Sarah always keeps the actual riding in a first lesson to a minimum because there’s a lot to absorb and the skills required of both horse and rider are so different. I would walk a few circuits then turn into the centre to switch to sitting astride for a break and instruction, then swing my leg back over and start again. Once I turned Xis in a tight “U” without thinking and found myself clinging on for dear life because he was so responsive and my seat was far from secure. At another point I shifted around a lot to try to get square and he reacted instantly with a little serpentine. This is what’s known as a push-button horse!
Eventually Sarah persuaded me to try a short trot. It was like being five again. I bounced, I joggled, my right leg flapped. The seat was so flat that it didn’t help me one jot – I thought I was going to somersault backwards off Xis’ right side. The books I’d read had led me to believe that sidesaddle provided a very secure seat – there are disparaging remarks about lady riders who just lump along on their horses, safely attached by the pommel, and claims that it’s far harder to be dislodged aside than astride. I couldn’t believe this at all once we started trotting, even on a horse with gaits as smooth at Xis’. It’s not like mastering sitting trot astride – as I said earlier, you cannot sit deep in the same way, and you are unbalanced from the first.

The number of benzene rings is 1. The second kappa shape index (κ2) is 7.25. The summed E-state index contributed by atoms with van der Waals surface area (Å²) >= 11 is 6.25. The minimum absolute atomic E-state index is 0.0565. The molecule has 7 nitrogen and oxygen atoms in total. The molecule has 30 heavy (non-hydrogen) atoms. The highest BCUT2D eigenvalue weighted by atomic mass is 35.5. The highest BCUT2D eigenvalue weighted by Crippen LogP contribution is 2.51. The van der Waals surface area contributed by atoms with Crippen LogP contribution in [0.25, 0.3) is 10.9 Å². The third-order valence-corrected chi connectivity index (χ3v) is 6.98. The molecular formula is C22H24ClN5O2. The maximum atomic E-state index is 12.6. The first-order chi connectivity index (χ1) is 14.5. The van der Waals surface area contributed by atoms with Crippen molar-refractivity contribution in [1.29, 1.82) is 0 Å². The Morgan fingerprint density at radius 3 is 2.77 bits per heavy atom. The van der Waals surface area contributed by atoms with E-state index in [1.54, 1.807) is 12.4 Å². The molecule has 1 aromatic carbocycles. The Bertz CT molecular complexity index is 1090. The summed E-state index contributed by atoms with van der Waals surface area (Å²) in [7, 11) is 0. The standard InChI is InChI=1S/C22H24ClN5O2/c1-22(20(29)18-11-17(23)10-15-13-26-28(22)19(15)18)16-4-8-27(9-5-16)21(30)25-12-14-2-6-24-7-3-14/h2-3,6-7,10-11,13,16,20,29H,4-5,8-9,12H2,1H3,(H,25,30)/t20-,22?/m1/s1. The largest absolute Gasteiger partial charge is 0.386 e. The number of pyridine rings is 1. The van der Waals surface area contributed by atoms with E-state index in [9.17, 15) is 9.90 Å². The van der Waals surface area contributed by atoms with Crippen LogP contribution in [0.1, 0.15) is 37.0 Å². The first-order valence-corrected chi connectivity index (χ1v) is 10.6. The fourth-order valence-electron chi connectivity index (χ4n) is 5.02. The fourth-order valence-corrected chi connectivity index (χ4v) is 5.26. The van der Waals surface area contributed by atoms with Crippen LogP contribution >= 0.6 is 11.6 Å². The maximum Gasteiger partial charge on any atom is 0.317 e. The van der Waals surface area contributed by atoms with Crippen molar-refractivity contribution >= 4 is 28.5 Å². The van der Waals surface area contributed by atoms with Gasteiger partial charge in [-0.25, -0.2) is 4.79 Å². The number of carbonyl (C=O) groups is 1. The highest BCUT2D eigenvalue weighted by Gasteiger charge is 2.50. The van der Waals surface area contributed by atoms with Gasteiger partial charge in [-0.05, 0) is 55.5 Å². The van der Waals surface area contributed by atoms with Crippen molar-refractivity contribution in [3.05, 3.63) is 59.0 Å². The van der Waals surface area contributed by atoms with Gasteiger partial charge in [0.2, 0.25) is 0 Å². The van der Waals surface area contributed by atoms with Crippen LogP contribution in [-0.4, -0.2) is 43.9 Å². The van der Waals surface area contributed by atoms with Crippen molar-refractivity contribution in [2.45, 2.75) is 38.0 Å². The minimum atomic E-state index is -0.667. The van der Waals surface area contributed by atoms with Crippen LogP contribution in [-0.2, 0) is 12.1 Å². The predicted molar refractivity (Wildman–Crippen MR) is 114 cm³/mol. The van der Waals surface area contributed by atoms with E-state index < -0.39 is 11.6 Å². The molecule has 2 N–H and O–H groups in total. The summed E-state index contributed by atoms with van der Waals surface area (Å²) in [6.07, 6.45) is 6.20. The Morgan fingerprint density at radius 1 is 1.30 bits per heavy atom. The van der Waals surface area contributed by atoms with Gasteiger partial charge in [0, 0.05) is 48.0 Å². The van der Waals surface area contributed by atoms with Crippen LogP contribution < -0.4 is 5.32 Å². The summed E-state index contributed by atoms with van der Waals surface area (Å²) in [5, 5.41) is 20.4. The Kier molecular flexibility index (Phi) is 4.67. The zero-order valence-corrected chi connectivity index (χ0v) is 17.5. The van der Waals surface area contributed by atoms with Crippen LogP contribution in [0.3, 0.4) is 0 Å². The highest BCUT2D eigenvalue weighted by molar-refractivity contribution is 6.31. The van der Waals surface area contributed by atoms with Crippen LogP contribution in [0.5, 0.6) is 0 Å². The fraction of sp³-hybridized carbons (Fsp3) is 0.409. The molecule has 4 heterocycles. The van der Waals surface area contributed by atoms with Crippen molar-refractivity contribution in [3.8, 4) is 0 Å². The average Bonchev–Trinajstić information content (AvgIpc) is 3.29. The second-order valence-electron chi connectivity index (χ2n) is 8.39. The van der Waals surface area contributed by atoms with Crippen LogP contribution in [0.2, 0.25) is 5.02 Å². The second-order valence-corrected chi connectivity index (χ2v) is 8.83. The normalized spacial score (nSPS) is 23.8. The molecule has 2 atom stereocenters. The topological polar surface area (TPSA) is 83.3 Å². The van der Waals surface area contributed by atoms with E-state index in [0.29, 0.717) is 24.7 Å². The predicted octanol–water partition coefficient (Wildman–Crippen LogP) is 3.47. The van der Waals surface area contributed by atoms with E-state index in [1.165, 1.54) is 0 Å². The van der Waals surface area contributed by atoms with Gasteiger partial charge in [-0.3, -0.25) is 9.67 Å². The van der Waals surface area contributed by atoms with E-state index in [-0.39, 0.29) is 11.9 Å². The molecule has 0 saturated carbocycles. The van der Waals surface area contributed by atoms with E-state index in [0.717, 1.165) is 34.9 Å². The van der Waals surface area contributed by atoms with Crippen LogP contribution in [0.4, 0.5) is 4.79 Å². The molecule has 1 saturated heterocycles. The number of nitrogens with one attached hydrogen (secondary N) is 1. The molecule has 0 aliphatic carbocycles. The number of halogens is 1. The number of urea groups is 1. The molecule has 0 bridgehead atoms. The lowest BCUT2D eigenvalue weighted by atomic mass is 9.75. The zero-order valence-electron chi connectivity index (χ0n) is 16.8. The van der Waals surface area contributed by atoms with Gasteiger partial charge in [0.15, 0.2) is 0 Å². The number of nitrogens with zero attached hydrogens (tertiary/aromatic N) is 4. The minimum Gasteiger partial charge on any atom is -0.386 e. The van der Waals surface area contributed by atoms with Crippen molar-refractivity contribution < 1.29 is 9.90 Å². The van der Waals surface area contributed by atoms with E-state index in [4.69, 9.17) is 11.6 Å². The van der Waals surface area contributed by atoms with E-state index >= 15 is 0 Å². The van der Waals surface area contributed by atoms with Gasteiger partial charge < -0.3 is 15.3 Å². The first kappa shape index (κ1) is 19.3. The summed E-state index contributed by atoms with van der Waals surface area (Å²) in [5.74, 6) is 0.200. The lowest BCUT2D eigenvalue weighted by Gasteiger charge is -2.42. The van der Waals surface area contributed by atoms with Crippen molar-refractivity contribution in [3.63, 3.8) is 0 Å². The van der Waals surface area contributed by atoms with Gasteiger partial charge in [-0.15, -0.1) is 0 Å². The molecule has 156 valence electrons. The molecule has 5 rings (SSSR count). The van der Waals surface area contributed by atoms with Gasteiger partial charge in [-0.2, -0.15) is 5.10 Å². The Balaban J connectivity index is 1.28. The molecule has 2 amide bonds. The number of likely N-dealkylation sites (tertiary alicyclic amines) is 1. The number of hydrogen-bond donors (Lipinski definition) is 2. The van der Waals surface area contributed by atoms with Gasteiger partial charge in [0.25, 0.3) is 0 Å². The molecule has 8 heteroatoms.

At my fourth or fifth go, it suddenly clicked and there I was, making a creditable go of sitting neatly in the saddle rather than jouncing around like a full potato sack in the back of a flat-bed truck. Xis pricked his ears and got a well-deserved pat, and we called it a day.
The damage? Well, despite doing very little actual riding, I was a little tender in the right, er, “glute” and along the underside of my thigh a day or two later, which makes me wonder if Victorian lady riders stumped around with massively overdeveloped right legs. Mum developed sympathy pains just from watching. One thing lasted longer than the muscle soreness though, and that was the desire to get back on and try again. I hope to have another lesson when I’m back in the UK, and am saving my pennies towards that Luso and the tailored sidesaddle. Oh, and the top hat and veil.